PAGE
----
A previous update released in 2017 detailed the European Commission's plans to introduce new rules for cross-border deliveries with effect from 1 January 2022.
The aim of the European Commission is to switch to a system in which a supplier providing goods to a customer/entrepreneur in another EU Member State would charge VAT at the rate applicable in the Member State of destination of the goods. VAT must then be declared and paid in the Member State where the supplier is established, using a one-stop-shop mechanism.
A number of short-term reforms
The 2017 update also reported on a number of short-term reforms (referred to as quick fixes) which are intended to be introduced before 2022. On 2 October 2018 the EU Finance Ministers, meeting within the ECOFIN council, reached agreement on a number of these measures, which are aimed at simplification. The measures, which will take effect on 1 January 2020, entail the following:
- Simplified rules for "call-off stock". This is stock held by companies in a Member State other than the Member State of establishment, so that it can be quickly sold to local customers on a call-off basis. Some countries have a simplification arrangement for this, which avoids compulsory VAT registration in the country where the stock is held. The Member States have now agreed that this arrangement will apply to all countries from 2020 onwards. The arrangement entails that the seller records an intra-Community supply at the time the items are retrieved from the stock by the buyer.
- In order for intra-Community supplies of goods to be zero-rated for VAT, it will be compulsory to have the customer’s VAT identification number. From 2020 onwards, suppliers who do not have a customer's VAT identification number will no longer be permitted to zero-rate their supplies.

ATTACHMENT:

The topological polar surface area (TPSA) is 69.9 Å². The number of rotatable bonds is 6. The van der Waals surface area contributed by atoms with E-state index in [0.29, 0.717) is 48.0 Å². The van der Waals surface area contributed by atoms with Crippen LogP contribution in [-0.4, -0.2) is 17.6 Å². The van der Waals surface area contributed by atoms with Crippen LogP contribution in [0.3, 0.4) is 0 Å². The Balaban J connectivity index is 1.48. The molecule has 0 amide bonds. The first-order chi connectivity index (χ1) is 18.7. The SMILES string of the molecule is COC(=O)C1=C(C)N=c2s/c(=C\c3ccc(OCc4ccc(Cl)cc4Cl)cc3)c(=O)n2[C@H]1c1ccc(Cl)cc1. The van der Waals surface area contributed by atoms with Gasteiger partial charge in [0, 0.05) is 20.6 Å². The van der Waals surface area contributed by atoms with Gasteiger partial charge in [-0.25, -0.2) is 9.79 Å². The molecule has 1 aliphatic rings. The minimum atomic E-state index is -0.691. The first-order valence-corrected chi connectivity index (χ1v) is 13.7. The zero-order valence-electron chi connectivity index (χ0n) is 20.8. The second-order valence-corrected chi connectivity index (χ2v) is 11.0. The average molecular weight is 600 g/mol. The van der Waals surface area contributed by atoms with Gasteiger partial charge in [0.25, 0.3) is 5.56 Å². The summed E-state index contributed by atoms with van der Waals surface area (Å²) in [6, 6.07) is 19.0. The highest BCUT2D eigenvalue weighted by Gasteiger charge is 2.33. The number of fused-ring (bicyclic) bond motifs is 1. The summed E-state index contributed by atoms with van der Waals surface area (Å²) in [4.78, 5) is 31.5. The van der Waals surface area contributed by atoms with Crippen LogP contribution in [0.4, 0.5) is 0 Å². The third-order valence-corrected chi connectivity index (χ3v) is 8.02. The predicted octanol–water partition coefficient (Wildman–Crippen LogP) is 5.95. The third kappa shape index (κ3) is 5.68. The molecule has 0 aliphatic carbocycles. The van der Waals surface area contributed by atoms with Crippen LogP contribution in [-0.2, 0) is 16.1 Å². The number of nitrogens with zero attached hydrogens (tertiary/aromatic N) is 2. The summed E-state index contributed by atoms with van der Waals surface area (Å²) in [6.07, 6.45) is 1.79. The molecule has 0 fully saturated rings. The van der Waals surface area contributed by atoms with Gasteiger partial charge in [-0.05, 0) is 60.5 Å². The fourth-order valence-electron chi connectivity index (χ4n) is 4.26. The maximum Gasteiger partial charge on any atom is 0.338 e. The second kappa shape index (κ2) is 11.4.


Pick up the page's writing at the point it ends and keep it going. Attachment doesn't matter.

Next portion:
- Entrepreneurs will be able to prove more easily that goods have been transported from one Member State to another, which is a condition for exemption from VAT.
- There will be simplification of determining which transaction in a chain transaction or triangular transaction is defined as the cross-border supply.
Agreement on proposal to implement the GRCM
A further development that is relevant for businesses operating internationally is that EU Member States have reached agreement on the European Commission's proposal in relation to the introduction of a fixed-term generalised reverse charge mechanism (GRCM). EU Member States faced with an above-average level of VAT fraud in their country are able to introduce a generalised reverse charge mechanism for domestic goods and services transactions exceeding a transaction threshold of €17,500 per transaction. Implementation of a reverse charge mechanism requires an application to and approval from the European Commission.
Which Member States are eligible to implement a generalised reverse charge mechanism? Member States currently eligible to implement a generalised reverse charge mechanism are Bulgaria, Greece, Hungary, Italy, Latvia, Lithuania, Malta, Poland, Romania, Slovakia and the Czech Republic. An effective date for this option has yet to be set.